New Census Figures Show Federal Health Care Reform is Working

St. Paul, Minnesota, September 12, 2012 - New data from the U.S. Census Bureau provide evidence that the Affordable Care Act (ACA) is making a difference in the lives of hundreds of thousands of Americans.

The Census Bureau’s annual Current Population Survey showed the number of young adults in the U.S. without health insurance dropped by 2.2 percentage points in 2011, the largest decline in the uninsurance rate for any age group. Census officials credit the ACA provision that allows young people age 19 to 25 to stay on their parents’ health insurance for 40 percent of the decline.

“That provision has made a dramatic improvement in the lives of young people who can receive the health care they need,” said Minnesota Budget Project Deputy Director Christina Wessel. “Even more Minnesotans can benefit from the ACA if the state makes the right choices, such as expanding Medicaid to ensure that 57,000 more Minnesotans receive affordable and comprehensive health insurance.”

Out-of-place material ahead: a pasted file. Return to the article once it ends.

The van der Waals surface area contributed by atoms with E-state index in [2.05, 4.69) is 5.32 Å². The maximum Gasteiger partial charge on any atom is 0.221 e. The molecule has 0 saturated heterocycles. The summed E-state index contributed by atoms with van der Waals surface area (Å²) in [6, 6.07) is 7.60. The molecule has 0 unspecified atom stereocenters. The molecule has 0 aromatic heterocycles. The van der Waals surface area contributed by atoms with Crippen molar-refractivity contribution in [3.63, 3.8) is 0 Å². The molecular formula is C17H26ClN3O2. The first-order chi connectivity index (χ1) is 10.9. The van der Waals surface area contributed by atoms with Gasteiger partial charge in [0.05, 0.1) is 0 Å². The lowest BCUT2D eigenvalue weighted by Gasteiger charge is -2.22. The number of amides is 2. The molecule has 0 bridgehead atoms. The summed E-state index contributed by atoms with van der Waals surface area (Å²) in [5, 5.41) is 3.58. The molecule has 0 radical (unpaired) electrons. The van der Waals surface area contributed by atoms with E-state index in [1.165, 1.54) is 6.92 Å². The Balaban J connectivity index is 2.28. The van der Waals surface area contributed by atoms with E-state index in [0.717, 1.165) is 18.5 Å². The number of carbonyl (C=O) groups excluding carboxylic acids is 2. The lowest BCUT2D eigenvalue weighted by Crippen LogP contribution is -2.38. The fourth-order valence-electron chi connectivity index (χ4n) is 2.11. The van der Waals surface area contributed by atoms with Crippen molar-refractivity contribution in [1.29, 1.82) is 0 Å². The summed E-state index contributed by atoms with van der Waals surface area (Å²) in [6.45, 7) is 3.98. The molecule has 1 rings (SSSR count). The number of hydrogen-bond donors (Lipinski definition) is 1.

The Census data released today show some troubling trends for Minnesota as well. The state’s poverty rate, income and health insurance coverage rates have worsened over the last ten years.

Minnesota’s median income has fallen by nearly $13,000 since 2000-2001; the percentage of people living below the poverty line has risen by four percentage points; and the percentage of uninsured has increased by nearly three percentage points.

“Minnesota must work on reversing our ‘decade of decline’ in the economic well-being of state residents,” Wessel said. “Federal and state policymakers have important decisions to make on policies such as extending Unemployment Insurance benefits to help struggling families make ends meet.”

Check out the Minnesota Budget Project’s blog for more details.




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